1902 Encyclopedia > Dumfries (county), Scotland

Dumfries (county)
Scotland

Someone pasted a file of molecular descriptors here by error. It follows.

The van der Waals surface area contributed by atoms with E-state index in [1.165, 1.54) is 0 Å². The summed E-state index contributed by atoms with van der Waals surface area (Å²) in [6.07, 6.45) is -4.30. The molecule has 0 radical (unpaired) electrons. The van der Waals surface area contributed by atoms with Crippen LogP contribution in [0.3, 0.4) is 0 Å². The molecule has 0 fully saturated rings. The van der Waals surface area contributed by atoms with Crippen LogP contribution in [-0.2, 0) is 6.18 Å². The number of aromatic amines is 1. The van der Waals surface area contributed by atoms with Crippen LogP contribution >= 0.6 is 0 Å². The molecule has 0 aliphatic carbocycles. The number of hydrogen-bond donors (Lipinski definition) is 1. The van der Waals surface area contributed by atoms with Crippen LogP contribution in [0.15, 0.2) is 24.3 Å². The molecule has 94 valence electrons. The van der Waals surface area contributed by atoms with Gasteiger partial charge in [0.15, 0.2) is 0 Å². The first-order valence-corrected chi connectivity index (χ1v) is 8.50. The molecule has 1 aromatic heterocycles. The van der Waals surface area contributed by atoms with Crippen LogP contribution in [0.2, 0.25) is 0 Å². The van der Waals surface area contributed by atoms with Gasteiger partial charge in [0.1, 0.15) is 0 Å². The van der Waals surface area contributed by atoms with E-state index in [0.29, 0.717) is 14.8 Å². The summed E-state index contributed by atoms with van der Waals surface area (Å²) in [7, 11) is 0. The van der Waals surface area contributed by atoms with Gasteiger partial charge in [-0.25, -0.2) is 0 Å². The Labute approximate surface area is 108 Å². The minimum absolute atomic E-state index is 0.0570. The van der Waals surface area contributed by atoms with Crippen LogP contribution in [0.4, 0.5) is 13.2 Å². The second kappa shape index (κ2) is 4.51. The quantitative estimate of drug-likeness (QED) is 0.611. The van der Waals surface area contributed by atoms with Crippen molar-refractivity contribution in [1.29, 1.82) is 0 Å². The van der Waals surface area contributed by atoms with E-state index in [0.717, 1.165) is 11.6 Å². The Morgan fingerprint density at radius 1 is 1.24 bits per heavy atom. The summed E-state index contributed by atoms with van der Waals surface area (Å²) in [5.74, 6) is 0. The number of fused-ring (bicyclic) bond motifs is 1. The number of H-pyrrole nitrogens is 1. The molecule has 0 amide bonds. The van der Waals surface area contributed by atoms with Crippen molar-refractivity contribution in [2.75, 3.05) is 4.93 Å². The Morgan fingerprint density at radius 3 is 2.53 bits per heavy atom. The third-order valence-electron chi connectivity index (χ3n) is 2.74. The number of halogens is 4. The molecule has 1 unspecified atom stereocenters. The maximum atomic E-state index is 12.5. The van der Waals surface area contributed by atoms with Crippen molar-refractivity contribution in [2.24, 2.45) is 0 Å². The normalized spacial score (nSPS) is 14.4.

DUMFRIES, one of the three Scottish border counties, lies in an elliptical form on the north side of the Solway Firth, its other boundaries being Lanark, Peebles, and Selkirk on the N., Roxburgh on the E., Ayr and Kirkcud-bright on the W., and Cumberland on the S. Its greatest length is fully 50 miles, its breadth 32, its circumference 190, and the area is 1103 square miles or 702,953 acres. The coast-line on the Solway measures 21 miles. Towards this arm of the sea the county slopes down from a high mountain range, by which it is cinctured on the north, the intermediate pace being extremely irregular, lofty hills alternating with wide stretches of table land or rich fertile holms, and in other instances the surface looking like a vast undulating mass that by some natural process had suddenly become fixed and rigid. Among the leading features of the county are the three dales by which it is cleft from north to south, and through which run the rivers that give name to them, the Nith, Annan, and Esk. Over-looking these rise numerous elevations, the highest being Whitecoomb in the east, 2695 feet; Hartfell in the north, 2651 feet; Queensberry, also in the north, 2285 feet, which gives to the duke of Buccleuch his secondary title, and the title of marquis to a branch of the house of Douglas ; and Ettrick Pen, 2269 feet, the latter standing sentinel over an extensive district.